“She was talking to the woman behind the counter. I entered as well. ‘It is late,’ I heard her say, or words to that effect. The woman was excusing herself. ‘It should be there before now,’ she answered. ‘It took longer, being out of the ordinary.’ They both stopped and looked at me, so I asked some questions and then left the shop.”
“You did excellently well. What happened next?”
“The woman came out, but I had hid myself in a doorway. Her suspicions had been aroused, I think, for she looked round her. Then she called a cab and got in. I was lucky enough to get another and so to follow her. She got down at last at No. 36, Poultney Square, Brixton. I drove past, left my cab at the corner of the square, and watched the house.”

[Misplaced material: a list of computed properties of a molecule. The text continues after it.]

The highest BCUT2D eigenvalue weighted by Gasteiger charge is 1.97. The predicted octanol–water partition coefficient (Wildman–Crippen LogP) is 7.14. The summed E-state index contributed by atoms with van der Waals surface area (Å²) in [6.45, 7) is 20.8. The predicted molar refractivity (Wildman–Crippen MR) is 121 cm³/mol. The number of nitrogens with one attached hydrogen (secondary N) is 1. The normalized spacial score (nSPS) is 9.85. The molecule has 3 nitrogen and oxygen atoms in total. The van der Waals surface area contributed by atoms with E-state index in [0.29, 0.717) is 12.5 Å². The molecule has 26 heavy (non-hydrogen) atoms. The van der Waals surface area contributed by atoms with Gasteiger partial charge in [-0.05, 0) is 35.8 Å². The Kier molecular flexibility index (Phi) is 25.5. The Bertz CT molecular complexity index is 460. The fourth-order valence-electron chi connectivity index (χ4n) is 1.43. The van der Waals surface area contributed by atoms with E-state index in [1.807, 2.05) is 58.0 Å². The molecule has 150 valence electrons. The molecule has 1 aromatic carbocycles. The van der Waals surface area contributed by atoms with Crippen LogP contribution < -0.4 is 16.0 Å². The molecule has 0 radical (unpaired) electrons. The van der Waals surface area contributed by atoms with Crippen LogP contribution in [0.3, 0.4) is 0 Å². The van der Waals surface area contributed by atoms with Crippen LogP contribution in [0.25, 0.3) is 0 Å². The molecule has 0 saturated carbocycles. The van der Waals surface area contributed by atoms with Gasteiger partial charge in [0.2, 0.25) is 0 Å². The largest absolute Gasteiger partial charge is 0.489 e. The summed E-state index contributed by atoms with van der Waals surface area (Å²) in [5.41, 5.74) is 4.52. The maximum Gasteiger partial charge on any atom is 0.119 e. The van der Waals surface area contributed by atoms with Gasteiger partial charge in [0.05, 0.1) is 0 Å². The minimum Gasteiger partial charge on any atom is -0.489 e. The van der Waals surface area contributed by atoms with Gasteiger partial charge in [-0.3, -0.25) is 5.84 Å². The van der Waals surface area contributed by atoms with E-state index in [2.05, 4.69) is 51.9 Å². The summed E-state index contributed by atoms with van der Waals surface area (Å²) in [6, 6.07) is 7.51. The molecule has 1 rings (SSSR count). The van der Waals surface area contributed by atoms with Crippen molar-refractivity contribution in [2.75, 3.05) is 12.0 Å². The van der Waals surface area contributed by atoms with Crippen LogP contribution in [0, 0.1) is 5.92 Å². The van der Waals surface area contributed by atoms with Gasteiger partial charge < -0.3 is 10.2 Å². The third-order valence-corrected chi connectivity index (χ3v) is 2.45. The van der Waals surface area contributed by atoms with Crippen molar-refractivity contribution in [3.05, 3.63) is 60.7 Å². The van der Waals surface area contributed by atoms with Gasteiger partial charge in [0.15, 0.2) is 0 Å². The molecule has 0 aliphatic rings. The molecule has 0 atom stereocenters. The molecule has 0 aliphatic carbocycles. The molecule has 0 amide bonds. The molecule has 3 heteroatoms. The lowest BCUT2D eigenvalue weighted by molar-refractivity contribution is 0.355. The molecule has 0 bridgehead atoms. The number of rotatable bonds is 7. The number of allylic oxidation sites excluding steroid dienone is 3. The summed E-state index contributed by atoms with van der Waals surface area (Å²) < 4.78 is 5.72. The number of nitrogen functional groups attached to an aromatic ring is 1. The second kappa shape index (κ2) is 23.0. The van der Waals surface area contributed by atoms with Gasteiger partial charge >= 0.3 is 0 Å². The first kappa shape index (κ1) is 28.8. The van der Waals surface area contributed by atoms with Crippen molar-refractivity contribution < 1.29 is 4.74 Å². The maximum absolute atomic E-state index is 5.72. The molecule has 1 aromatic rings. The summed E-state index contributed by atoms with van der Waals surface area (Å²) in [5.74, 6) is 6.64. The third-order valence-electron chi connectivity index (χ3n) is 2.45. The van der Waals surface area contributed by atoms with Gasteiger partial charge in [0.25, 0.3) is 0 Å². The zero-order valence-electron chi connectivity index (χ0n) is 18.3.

“Did you see anyone?”
“The windows were all in darkness save one on the lower floor. The blind was down, and I could not see in. I was standing there, wondering what I should do next, when a covered van drove up with two men in it. They descended, took something out of the van, and carried it up the steps to the hall door. Mr. Holmes, it was a coffin.”
“For an instant I was on the point of rushing in. The door had been opened to admit the men and their burden. It was the woman who had opened it. But as I stood there she caught a glimpse of me, and I think that she recognised me. I saw her start, and she hastily closed the door. I remembered my promise to you, and here I am.”